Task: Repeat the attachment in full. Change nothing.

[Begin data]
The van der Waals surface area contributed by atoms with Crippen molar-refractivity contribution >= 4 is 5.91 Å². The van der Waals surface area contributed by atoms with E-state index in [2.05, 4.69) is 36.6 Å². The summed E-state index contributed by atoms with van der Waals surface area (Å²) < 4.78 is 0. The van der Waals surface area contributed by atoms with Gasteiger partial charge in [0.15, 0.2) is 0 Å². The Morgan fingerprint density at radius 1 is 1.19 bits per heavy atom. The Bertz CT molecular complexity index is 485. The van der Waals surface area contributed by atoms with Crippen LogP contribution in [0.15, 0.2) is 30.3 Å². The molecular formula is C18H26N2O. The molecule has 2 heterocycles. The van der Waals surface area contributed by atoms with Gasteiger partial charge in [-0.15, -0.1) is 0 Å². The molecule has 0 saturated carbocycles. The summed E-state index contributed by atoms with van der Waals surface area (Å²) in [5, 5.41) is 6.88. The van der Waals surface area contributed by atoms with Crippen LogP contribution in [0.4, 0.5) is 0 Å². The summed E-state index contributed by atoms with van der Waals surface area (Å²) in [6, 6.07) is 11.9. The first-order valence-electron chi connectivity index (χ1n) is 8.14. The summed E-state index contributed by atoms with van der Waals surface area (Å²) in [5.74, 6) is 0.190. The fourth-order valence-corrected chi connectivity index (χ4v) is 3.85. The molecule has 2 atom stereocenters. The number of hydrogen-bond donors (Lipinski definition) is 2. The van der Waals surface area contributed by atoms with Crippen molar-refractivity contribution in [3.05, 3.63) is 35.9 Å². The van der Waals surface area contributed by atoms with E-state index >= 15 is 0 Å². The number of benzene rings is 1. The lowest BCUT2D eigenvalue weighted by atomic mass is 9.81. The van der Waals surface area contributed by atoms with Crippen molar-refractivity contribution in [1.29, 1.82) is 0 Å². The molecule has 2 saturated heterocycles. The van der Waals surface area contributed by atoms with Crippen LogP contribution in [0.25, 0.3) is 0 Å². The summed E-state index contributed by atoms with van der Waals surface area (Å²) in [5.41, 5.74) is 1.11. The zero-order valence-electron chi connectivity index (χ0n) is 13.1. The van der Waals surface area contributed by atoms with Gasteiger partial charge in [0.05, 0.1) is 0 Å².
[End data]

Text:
The van der Waals surface area contributed by atoms with Crippen molar-refractivity contribution >= 4 is 5.91 Å². The van der Waals surface area contributed by atoms with E-state index in [2.05, 4.69) is 36.6 Å². The summed E-state index contributed by atoms with van der Waals surface area (Å²) < 4.78 is 0. The van der Waals surface area contributed by atoms with Gasteiger partial charge in [0.15, 0.2) is 0 Å². The Morgan fingerprint density at radius 1 is 1.19 bits per heavy atom. The Bertz CT molecular complexity index is 485. The van der Waals surface area contributed by atoms with Crippen LogP contribution in [0.15, 0.2) is 30.3 Å². The molecular formula is C18H26N2O. The molecule has 2 heterocycles. The van der Waals surface area contributed by atoms with Gasteiger partial charge in [-0.15, -0.1) is 0 Å². The molecule has 0 saturated carbocycles. The summed E-state index contributed by atoms with van der Waals surface area (Å²) in [5, 5.41) is 6.88. The van der Waals surface area contributed by atoms with Crippen LogP contribution in [0.4, 0.5) is 0 Å². The summed E-state index contributed by atoms with van der Waals surface area (Å²) in [6, 6.07) is 11.9. The first-order valence-electron chi connectivity index (χ1n) is 8.14. The summed E-state index contributed by atoms with van der Waals surface area (Å²) in [5.74, 6) is 0.190. The fourth-order valence-corrected chi connectivity index (χ4v) is 3.85. The molecule has 2 atom stereocenters. The number of hydrogen-bond donors (Lipinski definition) is 2. The van der Waals surface area contributed by atoms with Crippen molar-refractivity contribution in [3.05, 3.63) is 35.9 Å². The van der Waals surface area contributed by atoms with E-state index >= 15 is 0 Å². The number of benzene rings is 1. The lowest BCUT2D eigenvalue weighted by atomic mass is 9.81. The van der Waals surface area contributed by atoms with Crippen molar-refractivity contribution in [1.29, 1.82) is 0 Å². The molecule has 2 saturated heterocycles. The van der Waals surface area contributed by atoms with Crippen LogP contribution in [0.25, 0.3) is 0 Å². The summed E-state index contributed by atoms with van der Waals surface area (Å²) in [5.41, 5.74) is 1.11. The zero-order valence-electron chi connectivity index (χ0n) is 13.1. The van der Waals surface area contributed by atoms with Gasteiger partial charge in [0.05, 0.1) is 0 Å².